Source: CartinaFinland

During the drama we got to attend a training course, a lecture, about how to know the difference between airplanes used in wars and how to read the weather. It was very interesting! I must say for the first time in my life, I feel I understand the war conditions of Finland a little bit better. I especially liked that we got to known the role of women in the wars. When we left, we could smell the amazing aroma of freshly baked buns. Oh how I would have wanted to stay and have one!

 Source: MTV3

Fortunately the next stop for our tour bus of a day was hotel and restaurant Krapi where we had lunch.

In the afternoon we got acquainted with Villa Kokkonen, Halosenniemi and Gustavelund. 

Halosenniemi was an amazing wooden stock house where one walked indoors with slippers. It was huge, kind of like a labyrinth! It had functioned as the studio of painter Pekka Halonen and as a home of his large family. I could so picture the children playing hide and seek in this house! The most beautiful part of the house was the living room with enormous windows looking out of the lake. 

It somehow felt evident that the daylight and the surrounding Finnish nature had worked as the inspiration to Halonen’s work.

Source: Gustavelund

Gustavelund was a place for conferences, but functioned also as a hotel, an outdoor lunch venue and as a place to rent bicycles at. 

 Source: Wikipedia

Villa Kokkonen was just like a modern Finnish home. For those of us that have modern houses that is. I have never lived in a house of our own, always in apartment buildings. But I would say for those not coming from urban surroundings, houses are quite common in Finland. Anyway, so yeah the house was filled with Alvar Aalto’s design items like vases and interior design chairs and tables. I liked it very much. This house was also located right in the middle of the green; with forest on every side of the house. The house even had a great Finnish design shop with a large selection of design items. Finnish design items are for life, they are so pretty. What is your favorite?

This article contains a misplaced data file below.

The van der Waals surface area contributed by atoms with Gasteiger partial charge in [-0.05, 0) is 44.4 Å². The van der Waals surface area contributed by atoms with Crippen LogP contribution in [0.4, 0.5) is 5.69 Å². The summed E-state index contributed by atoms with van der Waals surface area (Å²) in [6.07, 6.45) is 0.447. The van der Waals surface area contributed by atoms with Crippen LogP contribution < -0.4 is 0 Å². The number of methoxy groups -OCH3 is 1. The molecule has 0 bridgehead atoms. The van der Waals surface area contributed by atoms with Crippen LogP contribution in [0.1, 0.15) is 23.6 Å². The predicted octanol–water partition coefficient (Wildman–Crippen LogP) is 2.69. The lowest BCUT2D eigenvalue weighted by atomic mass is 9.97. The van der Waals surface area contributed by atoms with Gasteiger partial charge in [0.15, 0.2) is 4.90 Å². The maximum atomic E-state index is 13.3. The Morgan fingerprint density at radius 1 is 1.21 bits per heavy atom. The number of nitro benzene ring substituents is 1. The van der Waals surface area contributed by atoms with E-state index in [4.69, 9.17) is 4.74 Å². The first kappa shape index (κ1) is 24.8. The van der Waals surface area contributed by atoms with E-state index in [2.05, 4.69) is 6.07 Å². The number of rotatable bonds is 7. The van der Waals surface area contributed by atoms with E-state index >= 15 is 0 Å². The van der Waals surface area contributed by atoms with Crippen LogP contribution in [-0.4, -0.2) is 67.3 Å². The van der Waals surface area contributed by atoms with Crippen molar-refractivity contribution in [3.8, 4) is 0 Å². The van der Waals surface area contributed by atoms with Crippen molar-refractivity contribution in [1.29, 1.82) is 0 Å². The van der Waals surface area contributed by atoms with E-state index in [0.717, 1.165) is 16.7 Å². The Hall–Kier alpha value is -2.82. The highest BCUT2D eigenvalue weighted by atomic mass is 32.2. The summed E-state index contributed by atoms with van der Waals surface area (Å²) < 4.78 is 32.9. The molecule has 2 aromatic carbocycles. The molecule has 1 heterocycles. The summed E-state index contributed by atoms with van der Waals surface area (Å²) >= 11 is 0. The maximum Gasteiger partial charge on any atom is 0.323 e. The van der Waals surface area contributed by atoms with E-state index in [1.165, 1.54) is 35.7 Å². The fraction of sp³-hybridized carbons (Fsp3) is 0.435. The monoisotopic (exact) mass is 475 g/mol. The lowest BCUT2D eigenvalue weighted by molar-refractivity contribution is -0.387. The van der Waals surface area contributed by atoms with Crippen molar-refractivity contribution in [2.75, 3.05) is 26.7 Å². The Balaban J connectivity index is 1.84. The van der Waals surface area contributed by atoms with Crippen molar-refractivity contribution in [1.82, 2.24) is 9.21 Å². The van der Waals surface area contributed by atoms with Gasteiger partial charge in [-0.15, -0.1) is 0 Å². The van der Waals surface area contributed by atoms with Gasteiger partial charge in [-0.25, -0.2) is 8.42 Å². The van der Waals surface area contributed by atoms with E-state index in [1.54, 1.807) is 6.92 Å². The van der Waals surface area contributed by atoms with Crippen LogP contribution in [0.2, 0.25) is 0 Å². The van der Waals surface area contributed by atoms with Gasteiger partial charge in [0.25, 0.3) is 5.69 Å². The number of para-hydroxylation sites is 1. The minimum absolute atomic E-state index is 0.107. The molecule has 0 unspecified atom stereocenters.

Source: Korsisaari

The hosts of the house were a little bit special to say it kindly. The man was loud and talkative, not typical Finnish that is. Lets just say I'll remember him forever and you get the picture. He also sang opera, not typical Finnish again. The hostess on the other hand played some piano as we listened to the host singing. I must say that even though I don’t consider myself to understand the true depths of opera kind of music, I liked when he sang “Finlandia”, composed by Sibelius who owned the first house we visited. It is such a powerful song. Try listening to it and not be touched. Impossible. To me it brings chills up my spine. It tells about thoughts, dreams and memories. Oh what a wonder of a song.  

Back in Helsinki I was happy to be back as I always am, but I think I had a lot of good memories of the day. Now I definitely know where to send visitors if they ask for countryside and pure Finnish nature as well of a sense of design and culture!

By the way, Visit Finland and my work place (!) wonderful "Visit Helsinki" made as collaboration with cruise liner Silja Line a promotional video about coming from Stockholm, Sweden to Finland by cruise. If you dare to watch the video clip, you’ll be coming over with the next cruise liner to Helsinki! The video clip is excellent! Enjoy!

What's your opinion?